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Law and Real Estate

September 21, 1986|KENNETH J. ARAN | Aran practices real estate law in Westwood as a member of the law firm of Aran & Miller. and

Recently, the California Supreme Court held that a landlord in a commercial lease transaction may not unreasonably withhold consent to the assignment or subletting of the premises by the tenant.

However, another recent appellate court ruled against the tenant because he had not requested that the landlord give his consent.

In the latter case, an oil company leased a gas station on condition that the tenant not assign or sublease without the oil company's consent. The tenant sublet the property without informing the lessor, who brought an unlawful detainer action to evict the subtenant and terminate the lease.

The court held that the landlord may not withhold its consent to an assignment or subletting unless he has a good-faith, reasonable objection to the transfer. However, in this case, the tenant did not request the oil company's consent to the sublease, which is required to afford the lessor an opportunity to protect his interest.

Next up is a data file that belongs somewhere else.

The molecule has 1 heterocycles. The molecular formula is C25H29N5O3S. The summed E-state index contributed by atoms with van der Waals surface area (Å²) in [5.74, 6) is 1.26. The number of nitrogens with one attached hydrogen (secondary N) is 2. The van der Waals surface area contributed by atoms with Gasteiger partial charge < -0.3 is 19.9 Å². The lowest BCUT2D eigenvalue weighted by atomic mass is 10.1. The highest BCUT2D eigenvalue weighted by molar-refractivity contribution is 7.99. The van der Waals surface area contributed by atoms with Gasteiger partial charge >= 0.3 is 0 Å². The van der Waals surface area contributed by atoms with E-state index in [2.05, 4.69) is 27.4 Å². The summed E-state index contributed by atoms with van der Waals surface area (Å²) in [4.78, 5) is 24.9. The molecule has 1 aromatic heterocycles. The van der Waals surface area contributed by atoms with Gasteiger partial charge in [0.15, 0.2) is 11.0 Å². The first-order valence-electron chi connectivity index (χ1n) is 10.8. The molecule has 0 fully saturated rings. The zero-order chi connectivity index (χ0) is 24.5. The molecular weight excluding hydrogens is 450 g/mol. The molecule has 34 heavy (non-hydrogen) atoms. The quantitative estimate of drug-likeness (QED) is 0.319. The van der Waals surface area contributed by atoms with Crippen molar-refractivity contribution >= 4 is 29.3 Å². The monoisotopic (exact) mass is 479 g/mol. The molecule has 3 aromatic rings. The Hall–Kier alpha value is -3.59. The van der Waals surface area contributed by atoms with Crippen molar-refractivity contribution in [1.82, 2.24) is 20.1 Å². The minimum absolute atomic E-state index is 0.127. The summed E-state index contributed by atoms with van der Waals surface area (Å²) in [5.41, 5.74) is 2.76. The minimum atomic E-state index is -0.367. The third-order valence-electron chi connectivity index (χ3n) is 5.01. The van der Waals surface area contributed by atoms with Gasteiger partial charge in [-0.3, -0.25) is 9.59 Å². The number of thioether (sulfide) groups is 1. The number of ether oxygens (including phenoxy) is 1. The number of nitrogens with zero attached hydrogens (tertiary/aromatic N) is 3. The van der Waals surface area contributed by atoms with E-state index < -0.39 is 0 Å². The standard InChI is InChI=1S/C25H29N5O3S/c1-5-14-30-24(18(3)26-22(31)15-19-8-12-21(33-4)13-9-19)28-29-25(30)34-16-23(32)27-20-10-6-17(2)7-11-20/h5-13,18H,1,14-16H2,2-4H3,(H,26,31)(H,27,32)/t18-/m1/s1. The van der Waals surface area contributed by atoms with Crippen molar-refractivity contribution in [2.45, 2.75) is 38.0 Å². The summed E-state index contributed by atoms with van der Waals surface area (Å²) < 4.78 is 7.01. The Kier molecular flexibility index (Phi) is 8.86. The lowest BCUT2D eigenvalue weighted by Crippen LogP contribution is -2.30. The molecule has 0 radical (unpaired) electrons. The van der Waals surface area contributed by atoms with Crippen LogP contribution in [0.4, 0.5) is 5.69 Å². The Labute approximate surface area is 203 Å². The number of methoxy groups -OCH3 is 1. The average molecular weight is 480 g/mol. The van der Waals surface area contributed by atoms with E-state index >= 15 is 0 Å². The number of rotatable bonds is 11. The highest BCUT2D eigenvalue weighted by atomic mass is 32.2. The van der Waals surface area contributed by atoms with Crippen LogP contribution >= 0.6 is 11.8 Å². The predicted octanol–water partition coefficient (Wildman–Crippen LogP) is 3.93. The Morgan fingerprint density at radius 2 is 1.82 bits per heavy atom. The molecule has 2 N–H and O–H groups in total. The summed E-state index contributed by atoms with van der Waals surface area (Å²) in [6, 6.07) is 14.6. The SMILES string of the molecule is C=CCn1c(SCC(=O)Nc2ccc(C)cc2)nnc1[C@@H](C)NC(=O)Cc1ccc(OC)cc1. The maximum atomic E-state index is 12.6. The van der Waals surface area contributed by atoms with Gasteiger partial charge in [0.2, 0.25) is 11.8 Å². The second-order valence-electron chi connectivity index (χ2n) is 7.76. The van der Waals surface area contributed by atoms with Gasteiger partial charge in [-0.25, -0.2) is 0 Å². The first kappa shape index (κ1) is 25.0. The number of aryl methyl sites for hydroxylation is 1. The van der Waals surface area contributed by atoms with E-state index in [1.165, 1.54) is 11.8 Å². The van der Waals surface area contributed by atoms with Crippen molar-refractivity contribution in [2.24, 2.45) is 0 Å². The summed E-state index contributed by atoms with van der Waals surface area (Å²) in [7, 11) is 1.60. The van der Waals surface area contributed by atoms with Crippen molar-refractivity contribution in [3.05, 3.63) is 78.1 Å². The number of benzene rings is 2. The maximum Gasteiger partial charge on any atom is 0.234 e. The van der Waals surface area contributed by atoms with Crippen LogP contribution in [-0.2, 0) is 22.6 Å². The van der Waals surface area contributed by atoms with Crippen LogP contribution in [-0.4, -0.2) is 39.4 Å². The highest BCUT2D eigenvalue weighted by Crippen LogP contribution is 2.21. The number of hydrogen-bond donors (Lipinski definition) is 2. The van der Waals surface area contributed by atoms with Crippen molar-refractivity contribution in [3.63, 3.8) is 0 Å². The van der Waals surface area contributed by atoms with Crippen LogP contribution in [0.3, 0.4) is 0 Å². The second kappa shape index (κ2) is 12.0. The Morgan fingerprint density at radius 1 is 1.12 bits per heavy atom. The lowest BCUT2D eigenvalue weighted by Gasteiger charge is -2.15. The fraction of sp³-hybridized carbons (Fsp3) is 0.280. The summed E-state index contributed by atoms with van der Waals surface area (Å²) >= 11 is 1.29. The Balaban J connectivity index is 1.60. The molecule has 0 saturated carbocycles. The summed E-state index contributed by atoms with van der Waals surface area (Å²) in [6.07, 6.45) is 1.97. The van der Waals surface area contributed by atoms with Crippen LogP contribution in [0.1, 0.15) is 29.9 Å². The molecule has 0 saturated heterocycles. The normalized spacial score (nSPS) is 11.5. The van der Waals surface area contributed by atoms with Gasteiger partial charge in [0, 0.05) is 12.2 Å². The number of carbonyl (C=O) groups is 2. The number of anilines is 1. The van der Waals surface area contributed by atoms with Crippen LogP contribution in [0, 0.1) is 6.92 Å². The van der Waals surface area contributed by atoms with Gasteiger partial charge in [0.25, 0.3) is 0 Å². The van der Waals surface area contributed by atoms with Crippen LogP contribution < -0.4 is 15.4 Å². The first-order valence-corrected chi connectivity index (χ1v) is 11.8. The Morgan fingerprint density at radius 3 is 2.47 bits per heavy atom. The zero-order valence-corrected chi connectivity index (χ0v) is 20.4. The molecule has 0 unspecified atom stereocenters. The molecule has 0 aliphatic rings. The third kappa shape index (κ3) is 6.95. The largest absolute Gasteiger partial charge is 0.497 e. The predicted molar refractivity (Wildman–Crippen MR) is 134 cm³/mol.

The court stated that in an appropriate case, and to prevent undue hardship even when the landlord's consent is not requested, the court should determine whether denying the tenant relief is unjust.

In this case, the court remanded the case to the trial court to consider the nature of the breach, hardship to the tenant and the landlord if relief is granted to the tenant, the reasons why consent was not sought, the subtenant's knowledge that consent was not requested, good faith or bad faith by either party, and the degree of the landlord's arbitrariness or unreasonableness.

What this case stands for is that the tenant must ask for the landlord's consent, provided, of course, that there is a clause in the lease giving the landlord the right to refuse to consent. If the tenant fails to ask for the landlord's consent, and the tenant seeks appropriate relief, the court must make a determination of whether unjust hardship will result if the lease is "forfeited."

It seems that in most cases the burden on the tenant to demonstrate unjust hardship would be great, and that requesting consent of the landlord in most cases would be the most reasonable approach to follow.

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